Thursday, January 26

plus sized?

I have a video I want to share with you, and I'd like to hear your thoughts. This was taken at a recent Crossfit event here in Austin.

We are obviously all concerned about our image, in varying degrees. It's part of why we love expressing it through the vehicles of fashion and beauty, and spend so much time reading blogs and magazines on the subject.

But how healthy or even sane is the collective idea about a woman's image presented to us by all forms of media - and how healthy is our image of ourselves?

Despite having given thought to this topic frequently in the past - seeing images of emaciated fashion models, participating in dialogue about demeaning/violently sexual ad campaigns - it was still a shock to hear on this video that the fashion industry considers a size 6 to be *plus size*.

We can not afford to place our worth in what the media tells us is valuable. Because it just isn't.

But still, we look in our mirrors and we let media decide how we translate what we see. We've swallowed the lie that our value is only comprised of our image - and the image we're supposed to want and strive for is a certain number on our clothing tags, and a long list of equally ridiculous criteria for just about every inch of our bodies. So it's not Sarah I'm seeing, it's Plus Size Huge Hip Wonder-Thigh Girl. (All I need is a cape and I could save lonely masses of junk food everywhere from being un-binged.)

But we are much, much more than that! We are all variations of strong, smart, and beautiful. And we have the right - and freedom - to pursue a bigger, fuller life than bondage to an errant value system and an unhealthy body image.

What is ironic (and sad) to me, is the last time I felt bad about my image, I was at the gym doing five rounds of 21 thrusters, and 21 double unders. Seriously?!

So maybe it isn't our size that needs to change, but who (and what) we let determine our value. However others end up labeling me, I'm proud of whatever it is, because I'm proud of me. I dress nice, put on make up, fix my hair, and work out hard because I am worth it. It makes me happy. It was never my intention for this blog to be a standard or a place to show off how amazing I am. My goal is to provide a visual that real life women can be all they want to be. And that whatever and whoever they are is good enough. <3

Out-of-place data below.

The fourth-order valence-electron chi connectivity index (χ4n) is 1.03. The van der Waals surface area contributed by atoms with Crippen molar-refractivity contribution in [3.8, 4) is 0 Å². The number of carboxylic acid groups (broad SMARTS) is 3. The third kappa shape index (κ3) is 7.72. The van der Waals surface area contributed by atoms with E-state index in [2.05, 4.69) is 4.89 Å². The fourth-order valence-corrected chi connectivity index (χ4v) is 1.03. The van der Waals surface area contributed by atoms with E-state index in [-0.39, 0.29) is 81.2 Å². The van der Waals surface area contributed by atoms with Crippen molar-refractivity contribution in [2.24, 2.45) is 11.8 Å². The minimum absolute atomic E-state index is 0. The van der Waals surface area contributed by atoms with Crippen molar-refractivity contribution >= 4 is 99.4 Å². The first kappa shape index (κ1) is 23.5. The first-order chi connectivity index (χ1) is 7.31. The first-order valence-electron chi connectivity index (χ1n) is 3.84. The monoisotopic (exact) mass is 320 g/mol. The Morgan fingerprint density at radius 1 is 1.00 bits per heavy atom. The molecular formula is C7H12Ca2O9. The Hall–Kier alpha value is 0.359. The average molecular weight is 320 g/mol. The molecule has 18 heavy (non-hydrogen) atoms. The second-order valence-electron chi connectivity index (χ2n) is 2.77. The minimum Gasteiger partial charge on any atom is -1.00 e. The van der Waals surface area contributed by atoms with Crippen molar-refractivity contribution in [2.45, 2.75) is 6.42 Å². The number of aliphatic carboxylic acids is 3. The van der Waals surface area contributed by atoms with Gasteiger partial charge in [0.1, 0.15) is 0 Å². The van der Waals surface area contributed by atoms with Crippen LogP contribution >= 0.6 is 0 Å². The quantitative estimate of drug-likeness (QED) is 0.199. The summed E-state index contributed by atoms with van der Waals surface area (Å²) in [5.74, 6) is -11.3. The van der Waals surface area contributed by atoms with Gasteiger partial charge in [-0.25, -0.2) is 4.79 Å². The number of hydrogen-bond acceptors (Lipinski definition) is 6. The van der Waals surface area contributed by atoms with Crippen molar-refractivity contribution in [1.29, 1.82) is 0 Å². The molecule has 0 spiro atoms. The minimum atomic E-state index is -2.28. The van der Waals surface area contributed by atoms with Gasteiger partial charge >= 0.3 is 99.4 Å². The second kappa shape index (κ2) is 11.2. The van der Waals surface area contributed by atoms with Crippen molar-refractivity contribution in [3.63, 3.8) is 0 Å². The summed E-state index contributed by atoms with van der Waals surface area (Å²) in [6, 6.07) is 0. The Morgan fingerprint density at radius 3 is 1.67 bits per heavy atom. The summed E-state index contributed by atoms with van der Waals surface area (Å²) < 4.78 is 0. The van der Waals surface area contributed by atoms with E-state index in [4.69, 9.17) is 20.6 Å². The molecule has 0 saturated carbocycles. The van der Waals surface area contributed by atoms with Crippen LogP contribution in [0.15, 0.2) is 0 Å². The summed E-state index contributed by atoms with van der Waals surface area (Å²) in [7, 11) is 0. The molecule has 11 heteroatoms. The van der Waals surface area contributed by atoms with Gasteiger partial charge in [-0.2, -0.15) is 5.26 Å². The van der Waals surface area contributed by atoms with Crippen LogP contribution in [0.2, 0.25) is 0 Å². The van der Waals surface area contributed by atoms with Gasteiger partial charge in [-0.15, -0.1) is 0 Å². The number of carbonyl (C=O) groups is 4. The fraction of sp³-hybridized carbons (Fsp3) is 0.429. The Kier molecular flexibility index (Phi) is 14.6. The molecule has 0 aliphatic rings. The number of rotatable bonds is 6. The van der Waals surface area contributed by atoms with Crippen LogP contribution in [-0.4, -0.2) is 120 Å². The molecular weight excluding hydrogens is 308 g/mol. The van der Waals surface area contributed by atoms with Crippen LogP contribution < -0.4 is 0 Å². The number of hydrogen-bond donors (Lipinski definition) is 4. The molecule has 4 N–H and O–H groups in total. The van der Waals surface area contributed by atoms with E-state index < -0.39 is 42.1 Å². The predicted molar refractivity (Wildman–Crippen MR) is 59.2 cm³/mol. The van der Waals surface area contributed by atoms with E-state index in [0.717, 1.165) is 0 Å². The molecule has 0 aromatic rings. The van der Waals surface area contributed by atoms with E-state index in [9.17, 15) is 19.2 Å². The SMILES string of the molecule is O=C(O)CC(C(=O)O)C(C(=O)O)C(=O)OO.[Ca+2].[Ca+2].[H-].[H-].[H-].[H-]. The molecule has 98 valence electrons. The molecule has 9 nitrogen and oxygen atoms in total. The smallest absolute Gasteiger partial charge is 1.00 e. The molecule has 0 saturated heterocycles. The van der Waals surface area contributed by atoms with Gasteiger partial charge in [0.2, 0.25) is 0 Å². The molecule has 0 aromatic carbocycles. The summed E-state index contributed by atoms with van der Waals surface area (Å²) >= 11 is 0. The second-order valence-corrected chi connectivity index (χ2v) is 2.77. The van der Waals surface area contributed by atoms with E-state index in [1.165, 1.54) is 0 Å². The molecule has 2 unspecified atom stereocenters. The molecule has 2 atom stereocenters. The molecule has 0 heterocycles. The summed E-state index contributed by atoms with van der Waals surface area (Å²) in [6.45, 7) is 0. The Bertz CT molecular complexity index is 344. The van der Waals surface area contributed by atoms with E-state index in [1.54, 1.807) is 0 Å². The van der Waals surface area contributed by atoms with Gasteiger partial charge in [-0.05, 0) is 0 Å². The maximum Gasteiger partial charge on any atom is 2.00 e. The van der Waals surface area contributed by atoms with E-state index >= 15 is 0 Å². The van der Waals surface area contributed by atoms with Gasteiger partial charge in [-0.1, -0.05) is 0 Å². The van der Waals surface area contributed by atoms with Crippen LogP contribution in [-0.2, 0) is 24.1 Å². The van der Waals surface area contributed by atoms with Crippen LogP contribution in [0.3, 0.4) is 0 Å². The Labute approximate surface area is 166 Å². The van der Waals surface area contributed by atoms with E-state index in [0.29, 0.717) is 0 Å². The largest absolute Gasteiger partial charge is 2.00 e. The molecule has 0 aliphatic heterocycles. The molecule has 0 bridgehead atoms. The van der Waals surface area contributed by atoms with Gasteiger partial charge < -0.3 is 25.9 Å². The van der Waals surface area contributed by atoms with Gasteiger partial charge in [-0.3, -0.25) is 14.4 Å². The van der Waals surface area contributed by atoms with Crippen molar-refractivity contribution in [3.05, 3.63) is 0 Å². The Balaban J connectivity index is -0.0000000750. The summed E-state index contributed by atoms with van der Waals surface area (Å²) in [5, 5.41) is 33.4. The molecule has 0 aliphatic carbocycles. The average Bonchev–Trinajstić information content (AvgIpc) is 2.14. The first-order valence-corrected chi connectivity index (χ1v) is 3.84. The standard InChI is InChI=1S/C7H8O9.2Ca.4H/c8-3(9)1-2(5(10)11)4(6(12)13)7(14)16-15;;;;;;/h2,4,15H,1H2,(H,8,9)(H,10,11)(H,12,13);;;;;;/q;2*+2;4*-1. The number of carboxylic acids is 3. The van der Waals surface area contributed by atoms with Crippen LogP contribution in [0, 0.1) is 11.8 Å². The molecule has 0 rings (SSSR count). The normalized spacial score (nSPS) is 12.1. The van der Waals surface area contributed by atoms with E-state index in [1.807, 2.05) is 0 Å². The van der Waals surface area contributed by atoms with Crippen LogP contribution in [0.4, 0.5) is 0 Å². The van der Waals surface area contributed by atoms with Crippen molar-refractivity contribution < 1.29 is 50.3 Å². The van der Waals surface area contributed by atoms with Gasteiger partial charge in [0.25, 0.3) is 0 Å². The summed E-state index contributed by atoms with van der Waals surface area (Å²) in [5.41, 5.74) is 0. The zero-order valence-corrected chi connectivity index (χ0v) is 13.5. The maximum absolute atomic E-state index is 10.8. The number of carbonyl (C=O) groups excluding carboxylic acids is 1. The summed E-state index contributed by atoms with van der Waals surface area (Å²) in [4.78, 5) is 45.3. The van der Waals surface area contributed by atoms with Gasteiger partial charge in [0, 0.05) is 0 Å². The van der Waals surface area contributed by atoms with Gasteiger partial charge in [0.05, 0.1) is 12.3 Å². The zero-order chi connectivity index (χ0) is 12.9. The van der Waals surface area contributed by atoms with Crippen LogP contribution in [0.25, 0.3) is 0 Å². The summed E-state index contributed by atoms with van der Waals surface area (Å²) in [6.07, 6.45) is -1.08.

You've heard [ALL] of my thoughts; I would love to hear yours in the comments. :)


  1. I'm nearly speechless because you covered so much and it couldn't be more true. We are so worth the effort, not because we're shallow but because we deserve to feel good about ourselves, our health and our happiness!

  2. I've recently been more and more disgusted with that idea as well. Honestly, what difference does it make if you are a few sizes over zero? Will it hold you back from being an accomplished woman? You would think that the modern woman could focus a little more the way she lives rather than how she looks. It's ridiculous that five and six year olds already think about not whether they are healthy, but whether they are "fat."

  3. I agree with your comments regarding the fashion industry portraying an unrealistic picture of what women look or should aspire to look like.